bark control

Is it recomended for our 10 mts pyrenees to wear a vibration bark control coller, to help control her barking?

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Jan 17, 2017
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Barking
by: Donna

No. The bark is what the Pyr is. Man bred them to be guardian livestock dogs who can think on their own. They gave them the bark to deter predators. Without that, they are not a Pyr.

You can manage the barking by teaching the dog to come inside when he does start to bark using positive-reinforcement training.

When he barks inside, go see what he is barking at. Perhaps you can't see anything but the Pyr can certainly hear it.

Tell him 'it's okay'. Look at him and quietly say 'shhh'. When he stops barking to look at you, say 'good boy, go lie down'.

Training is not achieved overnight. It takes much time, patience and consistency.

All these gadgets are an attempt to not bother training a dog. Eventually, they do not work.

It's so important to work with your dog so you gain a mutual trust and respect. The dog needs to learn to think about what you ask them. Pyrs are not obedience dogs. They may do what you ask, they may not.

Sadly, so many people do not do their research on this breed. Barking is one of the biggest reasons these dogs are surrendered.

Contact a positive-reinforcement trainer if you need help with learning how to manage the barking.

Here is a great well-suited link to how to manage barking:

https://drsophiayin.com/blog/entry/excessive-barking-why-some-dogs-bark-and-how-to-fix-it/

Jan 18, 2017
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Skip collar
by: Anonymous

It would be pointless to try a bark collar with the pyr mane. Use positive reinforcement. Reward when not barking with treats.

Jan 18, 2017
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Donna is bang on.....
by: Martha

Chiming in because it is so important.

It took me a while to figure out what worked. Frankie loves to be outside....no surprise. It took consistency and patience to curb the barking. Note the word curb...not cure. I count on Frankie barking...that's part of her function within the household. She is our security chief. What we have been able to achieve, with the above-mentioned consistency and patience, is to LIMIT the barking.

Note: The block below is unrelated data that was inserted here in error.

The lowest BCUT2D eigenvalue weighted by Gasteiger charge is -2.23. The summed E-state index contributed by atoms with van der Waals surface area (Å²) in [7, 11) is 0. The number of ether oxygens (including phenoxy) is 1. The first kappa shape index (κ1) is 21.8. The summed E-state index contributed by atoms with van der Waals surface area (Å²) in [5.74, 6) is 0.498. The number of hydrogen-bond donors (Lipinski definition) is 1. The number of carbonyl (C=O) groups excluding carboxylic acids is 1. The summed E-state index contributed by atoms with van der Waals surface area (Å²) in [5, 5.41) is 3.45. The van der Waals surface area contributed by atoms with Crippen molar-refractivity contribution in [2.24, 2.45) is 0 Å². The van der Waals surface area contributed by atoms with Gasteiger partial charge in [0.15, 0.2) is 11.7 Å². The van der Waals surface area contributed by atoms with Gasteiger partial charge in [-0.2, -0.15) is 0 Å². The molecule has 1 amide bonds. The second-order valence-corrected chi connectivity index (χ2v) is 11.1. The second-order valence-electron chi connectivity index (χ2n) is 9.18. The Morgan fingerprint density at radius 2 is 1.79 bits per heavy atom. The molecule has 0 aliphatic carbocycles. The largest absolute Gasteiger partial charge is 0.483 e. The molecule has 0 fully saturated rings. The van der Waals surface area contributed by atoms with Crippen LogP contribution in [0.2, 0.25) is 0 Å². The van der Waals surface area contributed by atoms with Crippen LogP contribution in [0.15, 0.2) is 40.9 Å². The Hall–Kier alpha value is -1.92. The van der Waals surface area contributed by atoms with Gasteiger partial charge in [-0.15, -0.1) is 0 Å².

Here is how we did it. When Frankie went outside, if she started barking, one of us would come outside and say THANK YOU! NOW no barking and then SHHHHHH! and hold a finger up to mouth. (Frankie responds well to sign language, she seems to have selective hearing). If she persisted (i.e. ignore us LOL), we would say OK, IN THE HOUSE and wave her in. It took about 3 weeks of doing this consistently - before she got it. If she barks more than a few warning barks - there is a really good chance she is going in the house. And she really would prefer to be outside...especially if there is stuff to bark at.

In the house, same thing. With people coming and going, I don't stop her from barking. She does her usual "welcome", pyr review, and then goes and lies down..one eye open. If she is extra vocal with visitors, we say THANK YOU, and she cuts it out.

Lots of positive reinforcement. Lots of love, and patience. They are great dogs - but they need and deserve your time to achieve their full greatness.

My two cents....Frankie sends her love.

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